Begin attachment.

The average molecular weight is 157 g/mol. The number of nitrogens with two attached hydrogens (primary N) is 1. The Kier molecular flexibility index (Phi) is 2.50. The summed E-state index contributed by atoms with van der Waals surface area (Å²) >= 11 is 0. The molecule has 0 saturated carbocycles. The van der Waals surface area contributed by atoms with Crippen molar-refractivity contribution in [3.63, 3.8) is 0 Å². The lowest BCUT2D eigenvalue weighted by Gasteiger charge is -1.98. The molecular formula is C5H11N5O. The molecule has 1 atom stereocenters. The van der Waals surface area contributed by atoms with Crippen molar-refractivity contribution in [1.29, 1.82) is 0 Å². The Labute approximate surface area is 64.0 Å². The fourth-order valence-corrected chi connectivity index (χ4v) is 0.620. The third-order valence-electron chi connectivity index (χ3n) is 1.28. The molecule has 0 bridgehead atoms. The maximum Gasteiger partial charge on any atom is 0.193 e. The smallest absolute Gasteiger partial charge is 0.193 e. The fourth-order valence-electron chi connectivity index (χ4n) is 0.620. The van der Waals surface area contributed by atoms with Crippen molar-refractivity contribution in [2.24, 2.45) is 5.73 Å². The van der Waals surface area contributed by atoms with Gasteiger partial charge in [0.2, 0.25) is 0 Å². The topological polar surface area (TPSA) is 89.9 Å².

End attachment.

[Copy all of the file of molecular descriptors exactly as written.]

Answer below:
The average molecular weight is 157 g/mol. The number of nitrogens with two attached hydrogens (primary N) is 1. The Kier molecular flexibility index (Phi) is 2.50. The summed E-state index contributed by atoms with van der Waals surface area (Å²) >= 11 is 0. The molecule has 0 saturated carbocycles. The van der Waals surface area contributed by atoms with Crippen molar-refractivity contribution in [3.63, 3.8) is 0 Å². The lowest BCUT2D eigenvalue weighted by Gasteiger charge is -1.98. The molecular formula is C5H11N5O. The molecule has 1 atom stereocenters. The van der Waals surface area contributed by atoms with Crippen molar-refractivity contribution in [1.29, 1.82) is 0 Å². The Labute approximate surface area is 64.0 Å². The fourth-order valence-corrected chi connectivity index (χ4v) is 0.620. The third-order valence-electron chi connectivity index (χ3n) is 1.28. The molecule has 0 bridgehead atoms. The maximum Gasteiger partial charge on any atom is 0.193 e. The smallest absolute Gasteiger partial charge is 0.193 e. The fourth-order valence-electron chi connectivity index (χ4n) is 0.620. The van der Waals surface area contributed by atoms with Crippen molar-refractivity contribution in [2.24, 2.45) is 5.73 Å². The van der Waals surface area contributed by atoms with Gasteiger partial charge in [0.2, 0.25) is 0 Å². The topological polar surface area (TPSA) is 89.9 Å².